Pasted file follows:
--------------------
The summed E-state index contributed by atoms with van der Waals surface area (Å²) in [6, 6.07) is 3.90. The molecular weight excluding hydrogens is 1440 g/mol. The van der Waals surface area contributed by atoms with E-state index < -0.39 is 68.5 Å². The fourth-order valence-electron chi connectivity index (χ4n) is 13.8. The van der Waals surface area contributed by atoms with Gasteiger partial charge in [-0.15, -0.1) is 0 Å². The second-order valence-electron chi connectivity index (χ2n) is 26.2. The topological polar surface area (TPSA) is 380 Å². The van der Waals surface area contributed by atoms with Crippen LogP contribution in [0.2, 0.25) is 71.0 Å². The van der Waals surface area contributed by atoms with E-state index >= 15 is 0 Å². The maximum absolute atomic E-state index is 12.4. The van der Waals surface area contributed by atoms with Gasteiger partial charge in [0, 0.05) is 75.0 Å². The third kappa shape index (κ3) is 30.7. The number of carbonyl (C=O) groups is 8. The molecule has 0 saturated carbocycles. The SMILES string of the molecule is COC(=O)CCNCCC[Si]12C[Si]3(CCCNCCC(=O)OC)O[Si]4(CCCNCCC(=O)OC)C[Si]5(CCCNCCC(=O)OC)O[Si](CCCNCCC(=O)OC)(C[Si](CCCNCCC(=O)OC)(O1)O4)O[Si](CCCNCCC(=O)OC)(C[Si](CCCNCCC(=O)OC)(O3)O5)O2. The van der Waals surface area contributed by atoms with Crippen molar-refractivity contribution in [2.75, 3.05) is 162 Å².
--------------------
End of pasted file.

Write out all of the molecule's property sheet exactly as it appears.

The summed E-state index contributed by atoms with van der Waals surface area (Å²) in [6, 6.07) is 3.90. The molecular weight excluding hydrogens is 1440 g/mol. The van der Waals surface area contributed by atoms with E-state index < -0.39 is 68.5 Å². The fourth-order valence-electron chi connectivity index (χ4n) is 13.8. The van der Waals surface area contributed by atoms with Gasteiger partial charge in [-0.15, -0.1) is 0 Å². The second-order valence-electron chi connectivity index (χ2n) is 26.2. The topological polar surface area (TPSA) is 380 Å². The van der Waals surface area contributed by atoms with Crippen LogP contribution in [0.2, 0.25) is 71.0 Å². The van der Waals surface area contributed by atoms with E-state index >= 15 is 0 Å². The maximum absolute atomic E-state index is 12.4. The van der Waals surface area contributed by atoms with Gasteiger partial charge in [0, 0.05) is 75.0 Å². The third kappa shape index (κ3) is 30.7. The number of carbonyl (C=O) groups is 8. The molecule has 0 saturated carbocycles. The SMILES string of the molecule is COC(=O)CCNCCC[Si]12C[Si]3(CCCNCCC(=O)OC)O[Si]4(CCCNCCC(=O)OC)C[Si]5(CCCNCCC(=O)OC)O[Si](CCCNCCC(=O)OC)(C[Si](CCCNCCC(=O)OC)(O1)O4)O[Si](CCCNCCC(=O)OC)(C[Si](CCCNCCC(=O)OC)(O3)O5)O2. The van der Waals surface area contributed by atoms with Crippen molar-refractivity contribution in [2.75, 3.05) is 162 Å².